The solution to have shorter session may produce short term results.  Students may appear to be able to focus, and indeed they can, within their limited ability to focus, their ability to sustain their interest.  But doing this does nothing to improve or extend their focus.  You don’t become better at something by lowering the bar.  You stretch yourself and apply effort to improve.  You strengthen your mental strength to focus in class.

We’ve got to stop this madness!

The mass media is tuned to tap into whatever little attention span we have, in order to sell us things.  News network sell us political and social ideas, advertisements sell us products while tv and movies sell us entertainment.  Even documentaries or science programmes are perpetuating this cycle to ever shorter attention span.  I remember documentaries that go for an hour with one or two commercial breaks.  Documentaries with stuffs, made to educate and open up our minds.  Most of these are gone now.  In their place are popular tv science shows.  In our whole society’s frenzy into making a dime out of everything, even science shows have to vie for viewership!  In the end, we have 30 mins shows with 15 mins of advertisements and 10 mins of content repeated in fragments throughout the timeslot.

We’ve got to stop this madness!

The way to slow down this trend and possibly reverse it has to come from ourselves.  We have to start.  And having shorter of everything is not helping.  Books -> magazines -> web sites -> blogs -> 140char tweets … have we really come down to this?

No, I will write long articles with long sentences.  That was short!  Now even longer sentences are seen as taboo and unreadable by some.  We must realise our march towards the cliff and turn this around before we start communicating only in bits of 1s and 0s.  *yikes*

Start meditating today.

Learn to focus, training the mind gradually.  Learn to be ok with the ‘boring’ breath.  Remember, this ‘boring’ breath is what keep us alive!  And while we meditate, the ‘monkey mind’ can be our source of reminder to be mindful.  When it leaps around, grasping onto this and that, we learn to watch it and not identify with it.  Observe the present tendency for it to move.  Note it.  Gently apply effort to observe the bodily sensation of the breathing itself, be it the contact of the breath with the nose-tip, the chest, or the abdomen.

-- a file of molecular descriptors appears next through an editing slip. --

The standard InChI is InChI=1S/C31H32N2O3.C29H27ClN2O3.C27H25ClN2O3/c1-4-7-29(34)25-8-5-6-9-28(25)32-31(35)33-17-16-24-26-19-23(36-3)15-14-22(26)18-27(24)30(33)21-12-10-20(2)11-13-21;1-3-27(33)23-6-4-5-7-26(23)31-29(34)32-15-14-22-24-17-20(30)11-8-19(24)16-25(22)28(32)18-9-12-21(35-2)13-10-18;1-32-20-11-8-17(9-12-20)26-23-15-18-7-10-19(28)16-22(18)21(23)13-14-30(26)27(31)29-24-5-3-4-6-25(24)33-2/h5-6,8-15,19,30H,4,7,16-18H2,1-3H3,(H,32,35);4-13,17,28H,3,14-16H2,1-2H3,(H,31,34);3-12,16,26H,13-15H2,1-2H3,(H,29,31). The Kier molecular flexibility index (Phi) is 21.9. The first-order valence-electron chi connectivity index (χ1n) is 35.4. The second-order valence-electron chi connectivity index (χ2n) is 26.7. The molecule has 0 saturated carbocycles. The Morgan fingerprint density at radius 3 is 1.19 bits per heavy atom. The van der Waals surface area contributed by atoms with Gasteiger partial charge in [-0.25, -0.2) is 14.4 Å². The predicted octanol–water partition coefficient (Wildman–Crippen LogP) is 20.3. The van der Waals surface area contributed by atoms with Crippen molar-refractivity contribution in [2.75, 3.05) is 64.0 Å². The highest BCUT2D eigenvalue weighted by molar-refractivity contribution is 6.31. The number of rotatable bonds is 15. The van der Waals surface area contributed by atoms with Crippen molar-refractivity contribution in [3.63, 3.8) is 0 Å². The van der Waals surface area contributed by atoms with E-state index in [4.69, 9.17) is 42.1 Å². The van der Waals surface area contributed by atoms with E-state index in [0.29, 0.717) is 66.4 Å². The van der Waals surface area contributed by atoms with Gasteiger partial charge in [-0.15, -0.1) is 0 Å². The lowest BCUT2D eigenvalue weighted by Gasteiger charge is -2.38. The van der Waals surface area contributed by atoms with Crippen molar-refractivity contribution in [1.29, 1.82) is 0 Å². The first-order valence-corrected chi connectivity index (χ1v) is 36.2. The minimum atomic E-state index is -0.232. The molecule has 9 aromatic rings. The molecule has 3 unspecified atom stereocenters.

When we get bored, don’t just think “I’m so bored, this is so boring”.  Recognise how “boredom” feels like.  Boredom is actually active as well.  It drives us to want to do something.  It can become the cause or intention to do something else.  Out of boredom, if we are not mindful, our mind may unconsciously think of this and that.  Or it may come as an urge or impulse to move.  That’s causality, that’s normal.  We don’t have to be frustrated or to give up.  Instead, challenge ourselves this way.  What if we don’t act on the impetus arising?  What if instead of just succumbing to boredom, we just watch it, note it but not act on it.  See what happens?  We don’t have
to act on every single impulse or urge that arise in us do we?

Many have tried and succeeded, and so can you.  If only you apply effort and try.  Over time, we can conquer boredom, recognising it as merely another mental formation that we do not have to identify with or act upon.  Mindfulness becomes strengthened and attention span longer.

But don’t think it’s easy.  No, it’s not. Like doing yoga, it is harder to stretch ourselves compared to simply laying on the mat and sleeping (not the sleeping yoga!).  Meditation initially will require us to apply effort and it is not easy or trivial but the fruits will be long term welfare and benefit.

Stop ADHD today!  Start meditating!

Democracy Requires Mature People or Members to Succeed

Democracy, the banner of modernity, seem like the solution for everything in our life.  In the Universal Declaration of Human Rights0, it is stated as one of the intended goal of human rights.

Article 29.

  • (1) Everyone has duties to the community in which alone the free and full development of his personality is possible.

  • (2) In the exercise of his rights and freedoms, everyone shall be subject only to such limitations as are determined by law solely for the purpose of securing due recognition and respect for the rights and freedoms of others and of meeting the just requirements of morality, public order and the general welfare in a democratic society.